I’ve been mentioning, and even writing about, POV-Ray for a while now. It and I go back quite a few years, and — as with may of my long-time hobbies — it’s something I’ll pick up and get really into for a while. Then, after some period, which varies considerably, I’ll exhaust my interest, and back it goes onto the shelf (which is not the same as onto the back burner).
This is the fourth or fifth time I’ve picked it up, but the first time I’ve really gotten into it. It’s been fun and very productive (all this retirement free time is awesome). I make no claim for being any good at creating mind-blowing scenes (but I’m working on it). I do, however, have a couple process tricks that have made my life easier, and I thought I’d share them.
This first one is about managing camera positions.
I can’t speak for other POV-Ray users, but I tend to want to move my camera around any scene I’m working on.
I have an impression that, when creating those expertly done mind-blowing scenes, one picks the “right” camera angle and sticks with it.
(The length it takes to render a scene is certainly one good reason to have the one angle.)
Incidentally, a terminology point: the phrases “camera angle” and “camera position” are generally synonymous here. Both refer to the camera’s position, what it’s pointing at and its angle of view.
In some very specific contexts, “camera angle” could refer to just the view angle (the “zoom” of the “lens”). In particular, POV-Ray
camera objects have an
angle attribute, so I just wanted to be sure it’s clear that I’ll usually mean the general sense!)
I think there may be a slight difference in purpose or types of POV-Ray scenes.
The mind-blowing ones I’ll call “Showcase” types.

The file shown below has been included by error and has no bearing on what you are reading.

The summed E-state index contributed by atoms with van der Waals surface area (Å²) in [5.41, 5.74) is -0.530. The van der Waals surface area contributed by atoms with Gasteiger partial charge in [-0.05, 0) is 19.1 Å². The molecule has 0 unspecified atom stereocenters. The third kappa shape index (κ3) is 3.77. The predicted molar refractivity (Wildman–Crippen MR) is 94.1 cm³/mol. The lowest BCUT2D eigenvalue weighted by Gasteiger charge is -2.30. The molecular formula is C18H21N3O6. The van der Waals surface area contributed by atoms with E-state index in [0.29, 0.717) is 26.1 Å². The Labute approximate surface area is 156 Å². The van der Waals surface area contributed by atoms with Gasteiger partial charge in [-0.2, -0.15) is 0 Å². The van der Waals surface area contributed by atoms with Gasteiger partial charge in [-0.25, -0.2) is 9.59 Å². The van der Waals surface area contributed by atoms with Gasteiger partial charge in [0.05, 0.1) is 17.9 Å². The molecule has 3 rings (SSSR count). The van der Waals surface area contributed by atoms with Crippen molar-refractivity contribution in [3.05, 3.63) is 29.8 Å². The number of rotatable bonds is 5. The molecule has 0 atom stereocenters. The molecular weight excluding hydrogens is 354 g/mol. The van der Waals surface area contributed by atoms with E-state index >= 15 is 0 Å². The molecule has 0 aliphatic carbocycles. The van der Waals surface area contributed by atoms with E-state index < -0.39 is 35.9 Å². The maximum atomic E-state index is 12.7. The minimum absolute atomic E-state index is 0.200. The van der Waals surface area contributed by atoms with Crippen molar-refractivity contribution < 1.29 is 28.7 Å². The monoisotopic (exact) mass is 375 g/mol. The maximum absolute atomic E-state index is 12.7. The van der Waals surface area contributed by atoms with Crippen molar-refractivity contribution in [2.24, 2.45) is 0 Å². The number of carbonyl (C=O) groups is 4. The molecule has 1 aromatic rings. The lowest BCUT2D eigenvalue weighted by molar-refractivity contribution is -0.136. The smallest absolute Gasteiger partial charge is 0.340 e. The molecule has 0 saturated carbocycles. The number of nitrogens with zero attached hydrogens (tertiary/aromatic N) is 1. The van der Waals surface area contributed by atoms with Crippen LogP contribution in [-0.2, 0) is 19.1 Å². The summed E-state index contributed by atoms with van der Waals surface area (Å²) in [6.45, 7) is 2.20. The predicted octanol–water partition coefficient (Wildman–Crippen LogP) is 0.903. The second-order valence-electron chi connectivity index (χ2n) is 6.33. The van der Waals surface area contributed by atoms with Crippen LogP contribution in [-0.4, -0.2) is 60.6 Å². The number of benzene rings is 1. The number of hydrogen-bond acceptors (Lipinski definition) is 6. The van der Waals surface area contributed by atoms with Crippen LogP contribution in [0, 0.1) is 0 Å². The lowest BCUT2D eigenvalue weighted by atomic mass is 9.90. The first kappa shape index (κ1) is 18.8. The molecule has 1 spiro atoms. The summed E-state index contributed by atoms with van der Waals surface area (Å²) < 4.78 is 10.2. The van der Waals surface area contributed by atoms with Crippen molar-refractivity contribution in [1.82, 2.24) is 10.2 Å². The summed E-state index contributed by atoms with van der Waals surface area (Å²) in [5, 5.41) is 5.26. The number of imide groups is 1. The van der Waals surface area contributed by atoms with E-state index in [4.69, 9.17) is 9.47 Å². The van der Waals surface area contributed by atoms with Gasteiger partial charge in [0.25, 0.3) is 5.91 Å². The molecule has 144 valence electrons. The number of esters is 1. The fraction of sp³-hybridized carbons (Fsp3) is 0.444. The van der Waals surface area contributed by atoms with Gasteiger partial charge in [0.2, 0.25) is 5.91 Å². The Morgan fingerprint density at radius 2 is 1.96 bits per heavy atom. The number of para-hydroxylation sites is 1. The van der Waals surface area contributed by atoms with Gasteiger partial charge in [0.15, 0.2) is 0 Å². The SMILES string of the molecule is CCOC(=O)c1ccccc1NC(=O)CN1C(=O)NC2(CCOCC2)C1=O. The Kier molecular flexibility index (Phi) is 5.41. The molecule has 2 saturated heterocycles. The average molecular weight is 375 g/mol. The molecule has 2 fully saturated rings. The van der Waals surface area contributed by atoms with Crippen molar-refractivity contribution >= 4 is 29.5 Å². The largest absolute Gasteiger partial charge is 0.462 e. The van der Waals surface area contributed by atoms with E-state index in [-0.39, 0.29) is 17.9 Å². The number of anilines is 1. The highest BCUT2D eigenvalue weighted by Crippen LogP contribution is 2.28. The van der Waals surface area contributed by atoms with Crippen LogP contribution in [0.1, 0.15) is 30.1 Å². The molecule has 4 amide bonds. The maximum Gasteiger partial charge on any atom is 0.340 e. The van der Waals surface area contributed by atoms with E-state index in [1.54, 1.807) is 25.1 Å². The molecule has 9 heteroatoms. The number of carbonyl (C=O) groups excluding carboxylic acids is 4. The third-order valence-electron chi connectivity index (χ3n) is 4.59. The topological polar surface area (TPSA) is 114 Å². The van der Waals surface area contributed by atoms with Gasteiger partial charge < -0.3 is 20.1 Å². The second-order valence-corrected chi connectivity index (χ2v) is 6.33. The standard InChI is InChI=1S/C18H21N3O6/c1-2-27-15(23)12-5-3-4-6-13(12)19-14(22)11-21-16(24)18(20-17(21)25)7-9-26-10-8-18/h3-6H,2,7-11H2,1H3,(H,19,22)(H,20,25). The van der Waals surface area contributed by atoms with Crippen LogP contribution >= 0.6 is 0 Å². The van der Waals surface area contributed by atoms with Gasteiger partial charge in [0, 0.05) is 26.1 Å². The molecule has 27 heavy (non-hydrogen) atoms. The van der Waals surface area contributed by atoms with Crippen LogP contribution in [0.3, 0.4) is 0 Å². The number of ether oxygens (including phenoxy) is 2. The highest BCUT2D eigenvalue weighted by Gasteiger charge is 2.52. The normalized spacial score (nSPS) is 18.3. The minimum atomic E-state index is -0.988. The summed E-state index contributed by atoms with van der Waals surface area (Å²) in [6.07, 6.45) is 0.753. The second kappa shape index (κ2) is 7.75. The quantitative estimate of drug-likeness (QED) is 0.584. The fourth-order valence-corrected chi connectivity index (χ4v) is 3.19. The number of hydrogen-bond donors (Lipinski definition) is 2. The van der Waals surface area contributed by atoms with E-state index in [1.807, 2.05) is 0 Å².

The end goal is that “photo” that astonishes.
I’m more drawn to the objects and spaces themselves. I love being able to create and move around in a three-dimensional space. That’s the big draw for me.
This “The Studio” movie I’ve been working on for three months now is the culmination of goals I’ve had since day one. Seeing an MP4 movie animating a 3D model is a huge thrill!
The bad news is that it’s looking like it take a couple of years to render all the frames at max quality, so I may never see a fully completed movie.
Here’s an example of why.
I’ve been puttering with Python and blogging, so I’ve let the POV engine run its ass off.
It’s clocked seven days, eight hours (and five minutes) of rendering. (That’s 24-hour days, of course.) In that time, it’s generated (ta da): 260 frames!
A full week of rendering, and it’s done 260 frames.
Some of them averaged over an hour-and-a-half apiece. The minimum seemed to be around 25 minutes per frame.
Here’s the thing: the segment I’ve asked it to animate has 1600 frames. My math says that’s going to take [scribble, scribble, scribble] exactly “a whole shitload” of time!
[I wonder if it’s possible to buy processing time. The POV engine does come on a variety of different platforms.]
Back to the point: I like me a lot of camera positions.
Even if it’s a single object, I like to be able to see it from different angles, and with a complex object, I often want various close up angles on interesting parts.
With a large scene I like lots of camera positions that let me see it from many angles.
What happens is that, over the course of the project, I end up with dozens, sometimes many dozens, of camera angles I want to remember and reuse.
I’ve tried a number of approaches to make this as flexible, powerful and painless as possible.
An obvious starting point was using comments to hide the cameras not being used (leaving only the one needed). That was a simple trick, but one with major flaws. The biggest is that there’s no way to queue all camera angles for rendering. Another is that it gets very tedious constantly commenting and uncommenting.
Taking it to the next level, I tried using declared variables and
That gets it down to merely setting a
#declare somewhere exposing the desired camera.
This is less tedious, but you still can’t queue all the cameras. (Actually you can, using what I’m about to show you, but I think you’ll like the full technique even better.)